We’ve seen significant reform to pensions in recent times, aiming to give retirees greater access to, and control over, their retirement funds. While these reforms have been designed to ensure a more comfortable living once retirement has been reached, a number of factors have contributed to the difficulties people in the UK face as they approach or currently live in retirement; insufficient pension savings being the primary concern.
Issues facing retirees
Living longer, spending more
The average time spent receiving your State Pension (retiring at 65) rose from 13 ½ years in 1948 to 21 years in 2007, or 32% of your adult life (assuming adult life begins at age 20), according to the Department of Works and Pensions.
By 2020, both men and women won’t get their State Pension until 66; 2028, will be 67; and the age will continue to rise as years pass.
The average monthly spend for a single retiree, not reliant on the State Pension, was £1,183 according to Royal London at the end of 2015, this equates to nearly £14,200 a year and £283,920 over the course of a 20-years (average) period spent in retirement. By 2050, the average monthly spend of a retiree is set to multiply by nearly 2.5x to £2,930. More alarmingly, 40% of 30-40 year olds think it is ‘somewhat unlikely’ or ‘very unlikely’ the State Pension will exist in 2050.
This means people are becoming more responsible for generating their own wealth for retirement.
Ultra-low returns mean bigger savings pot
Savings rates have been at record lows for years and are unlikely to rise to meaningful levels in the near future, as signified by the recently squashed Bank of England base rate rise. Royal London warned in a recent research paper aimed at Millennials that we should aim to save £250,000 on top of our State Pension to ensure a standard of living comparable to that of the average earner’s current working life.
“If our retirement pot is going to support us through a longer retirement and in an era of lower interest rates, we are going to need to build a much bigger pot than in the past,” said Royal London personal finance specialist Helen Morrisey.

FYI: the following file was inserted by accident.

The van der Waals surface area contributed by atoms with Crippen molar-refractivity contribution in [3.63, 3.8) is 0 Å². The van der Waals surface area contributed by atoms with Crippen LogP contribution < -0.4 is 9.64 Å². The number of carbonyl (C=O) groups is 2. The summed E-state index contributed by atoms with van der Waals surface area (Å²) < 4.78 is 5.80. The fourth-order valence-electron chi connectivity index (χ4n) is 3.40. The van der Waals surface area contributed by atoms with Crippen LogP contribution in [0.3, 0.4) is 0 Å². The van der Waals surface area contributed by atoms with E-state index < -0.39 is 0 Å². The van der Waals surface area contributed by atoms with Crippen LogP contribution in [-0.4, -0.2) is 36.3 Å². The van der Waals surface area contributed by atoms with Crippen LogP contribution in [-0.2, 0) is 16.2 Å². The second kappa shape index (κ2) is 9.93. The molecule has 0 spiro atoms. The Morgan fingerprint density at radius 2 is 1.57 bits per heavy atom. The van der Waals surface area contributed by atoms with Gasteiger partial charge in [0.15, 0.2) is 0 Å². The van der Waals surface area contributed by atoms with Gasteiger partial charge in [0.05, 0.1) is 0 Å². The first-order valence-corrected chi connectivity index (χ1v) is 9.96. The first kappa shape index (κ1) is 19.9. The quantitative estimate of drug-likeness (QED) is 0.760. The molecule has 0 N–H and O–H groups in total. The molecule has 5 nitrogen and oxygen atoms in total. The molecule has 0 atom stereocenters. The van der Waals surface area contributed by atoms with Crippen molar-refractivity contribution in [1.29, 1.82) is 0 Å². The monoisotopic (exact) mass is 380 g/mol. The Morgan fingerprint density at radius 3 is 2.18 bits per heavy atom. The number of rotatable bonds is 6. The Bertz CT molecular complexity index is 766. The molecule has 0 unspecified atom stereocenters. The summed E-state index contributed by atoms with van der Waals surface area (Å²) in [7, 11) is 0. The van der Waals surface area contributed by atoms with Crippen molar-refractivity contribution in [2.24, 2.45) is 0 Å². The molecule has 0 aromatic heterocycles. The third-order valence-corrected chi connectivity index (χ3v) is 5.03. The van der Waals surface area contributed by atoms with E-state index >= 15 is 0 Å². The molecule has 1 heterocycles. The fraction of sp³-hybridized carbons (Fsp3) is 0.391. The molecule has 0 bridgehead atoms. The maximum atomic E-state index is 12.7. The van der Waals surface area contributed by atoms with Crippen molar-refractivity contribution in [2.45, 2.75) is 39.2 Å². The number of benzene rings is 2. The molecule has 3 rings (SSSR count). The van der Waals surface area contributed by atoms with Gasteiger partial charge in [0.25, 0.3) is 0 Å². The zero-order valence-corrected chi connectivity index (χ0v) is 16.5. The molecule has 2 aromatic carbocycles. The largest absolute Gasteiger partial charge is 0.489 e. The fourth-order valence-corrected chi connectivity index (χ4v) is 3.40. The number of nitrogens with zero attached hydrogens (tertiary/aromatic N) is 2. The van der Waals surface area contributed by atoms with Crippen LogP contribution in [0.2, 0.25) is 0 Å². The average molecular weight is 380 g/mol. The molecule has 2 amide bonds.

Access Royal London research and consultation reports here.
Inflation will eat away at your pension pot
If you’re taking a retirement income of £25,000 per year, in 10 years’ time, at an inflation rate of 2.5%, your income would be an estimated value of £19,530. (The UK inflation rate was 2.5% in March 2018). Taking a little more investment risk can help safeguard against inflation eroding your pension savings.
Liberalisation through changes to pension provision
As alluded in the intro, reforms to pension policy have meant greater liberalisation of pensions. We are moving away from annuities and towards greater choice for individuals.
Alongside State Pension reforms and auto-enrolment, one key innovation has been pension freedoms which came into play in the 2015-16 tax year.
This new legislation means that anyone aged 55 or over, with a defined contribution (DC) pension will have the freedom to access their pension as they wish.
With these schemes, the amount you end up with when you retire depends on the performance of your pension investments. This is unlike traditional plans which relied on an annuity which would be purchased in a lump sum and would guarantee income for the rest of your life.
These freedoms have, however, raised some concerns for regulators and wealth managers, as explored in the Investment Association report published September 2017.
Too much responsibility on the retiree
The FCA cited concerns over the competition and options available to consumers who do not seek advice and that ‘drawdown products are complex to manage’ and understand.
Retirees looking for specific strategies
For advisers, there is an increasing demand to provide strategies which offer an income for life with capital loss protection.
Advantages of peer to peer for retirement
One such solution which has risen in popularity is peer to peer lending (P2P), offering retirees (existing and soon to be) attractive yield, and growth and income strategies. Certainly, we at Orca have found that our customers are increasingly looking to P2P to complement their pension pot. Here are some key benefits for retirees:
- Stable attractive returns
Predictable returns in the region 5% per annum plus can be achieved.
- Diversified portfolio
Diversifying your retirement fund with credit is a good way to protect the returns of your portfolio while spreading risk.
- Uncorrelated yield
P2P investments are not highly exposed to market volatility, as the underlying assets are not listed on an exchange.
- Exposure to different markets
By investing across multiple platforms, you can diversify across a range of markets, namely consumer, business and property.
- Compound growth and income strategies*
If you reinvest your interest, you can achieve compound growth. Typically, investors will view P2P as a long-term holding, but you can drawdown income when you need it.
*P2P is considered a relatively illiquid asset class so early access to funds is reliant on selling holdings to another investor on the platform. This is typically a quick process on the more mainstream platforms in the market.
Find out how you can invest in P2P with an efficient, fully diversified P2P portfolio
Since launching the Orca Investment Platform we have spoken with many retirees. The general consensus is that P2P provides an alternative for their pension pot, providing attractive returns without volatility – a combination not readily found in their traditional asset class holdings. The ability to diversify and grow their wealth, anticipating drawdown when they need it, are benefits of P2P that retirees are attracted to and taking advantage of more and more.